Representatives from a school advocacy group have filed a lawsuit against Williamson County Schools and the Board of Education over the district’s mandate that all students, teachers and staff wear masks throughout the school day while on campus.
Gary Humble, who heads the nonprofit Recall Williamson that was founded earlier this summer, displayed a message on the group’s Facebook page addressed to WCS Superintendent Jason Golden and board members that reads simply, “You have been served.”
Humble, on behalf of other “concerned parents,” filed the lawsuit Friday in Williamson County Chancery Court, stating that the mandate requiring students to wear a face covering goes beyond the “authority delegated to the local school board by the General Assembly and is otherwise unlawful.”
In addition to Humble, plaintiffs include Tony and Heather Bates and Chelsea Gilbert. Each have children in the WCS district, and Humble and the Bates have withdrawn their kids from school, according to the complaint, “based solely upon the mandate issued by WCS requiring students to wear masks on campus.”
On its website, Recall Williamson states: “We believe that mandating masks to be worn by children on a daily basis is unhealthy and counterproductive to those stated goals. We invite board members of Williamson County Schools to reconsider this framework and remove the mask mandate.”
The requirements for face coverings were stated when the return-to-school plan was announced by Golden in July. The Franklin Special School District also mandates the wearing of masks by students and staff on campus.
Golden spoke to the importance of masks being worn during the August Board of Education meeting, just days before students were to begin returning in person to schools.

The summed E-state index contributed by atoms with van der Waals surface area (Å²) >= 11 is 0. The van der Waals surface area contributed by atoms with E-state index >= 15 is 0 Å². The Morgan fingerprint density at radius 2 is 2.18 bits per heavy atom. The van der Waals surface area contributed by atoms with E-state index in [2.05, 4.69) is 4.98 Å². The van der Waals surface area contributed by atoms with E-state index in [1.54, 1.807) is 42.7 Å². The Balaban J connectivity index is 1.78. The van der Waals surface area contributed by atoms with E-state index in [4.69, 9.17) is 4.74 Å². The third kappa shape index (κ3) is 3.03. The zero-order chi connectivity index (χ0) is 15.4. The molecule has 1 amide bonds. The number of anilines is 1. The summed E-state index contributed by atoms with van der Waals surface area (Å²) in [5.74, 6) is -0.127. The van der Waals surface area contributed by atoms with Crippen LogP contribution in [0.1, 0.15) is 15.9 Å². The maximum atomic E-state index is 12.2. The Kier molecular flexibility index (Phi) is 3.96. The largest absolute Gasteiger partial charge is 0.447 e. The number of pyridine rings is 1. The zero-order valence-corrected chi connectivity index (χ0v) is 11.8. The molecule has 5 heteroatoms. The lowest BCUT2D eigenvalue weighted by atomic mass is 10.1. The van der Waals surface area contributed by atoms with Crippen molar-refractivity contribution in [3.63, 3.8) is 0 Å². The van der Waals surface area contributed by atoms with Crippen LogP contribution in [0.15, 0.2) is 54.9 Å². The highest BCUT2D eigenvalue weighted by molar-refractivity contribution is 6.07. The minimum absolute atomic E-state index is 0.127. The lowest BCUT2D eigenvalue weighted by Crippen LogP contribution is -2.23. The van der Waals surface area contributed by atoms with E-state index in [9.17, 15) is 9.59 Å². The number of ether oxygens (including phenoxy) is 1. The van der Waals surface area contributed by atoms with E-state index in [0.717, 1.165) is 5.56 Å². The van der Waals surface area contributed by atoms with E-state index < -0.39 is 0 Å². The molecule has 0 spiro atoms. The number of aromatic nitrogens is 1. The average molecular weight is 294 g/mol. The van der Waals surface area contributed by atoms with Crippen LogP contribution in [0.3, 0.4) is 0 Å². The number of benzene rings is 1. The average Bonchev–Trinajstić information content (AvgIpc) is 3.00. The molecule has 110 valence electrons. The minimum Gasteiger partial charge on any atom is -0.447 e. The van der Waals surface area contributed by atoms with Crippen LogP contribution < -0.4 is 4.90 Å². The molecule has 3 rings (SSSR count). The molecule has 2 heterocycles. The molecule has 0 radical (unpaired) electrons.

“We’re in that range where it is appropriate for us to be on campus,” he said. “I’m encouraged by where we are and where we’re going to go. Now with that said, I think it’s very important that we emphasize following those safety protocols.
“When we go back on campus, we’re not going to be able to stop people from being near each other over the course of class periods. It’s just the nature and size of the classrooms, and so the importance of wearing masks becomes even greater.”
While WCS buildings have been opened to all students for just over two weeks now, conditions could change to the extent that the return to virtual teaching is a possibility. In its complaint, Recall Williamson indicated that would be detrimental as well.
“The distance learning option WCS provides students is not substantially equal to the educational opportunities each would receive when attending in-person instruction at their respective WCS schools, or in other school districts without a mandate,” the complaint reads.
“Thus, in denying students the opportunity to attend in-person classes based solely upon their failure to abide by WCS’ unlawful mandate, WCS denies its students substantially equal educational opportunities available to other students within the state.”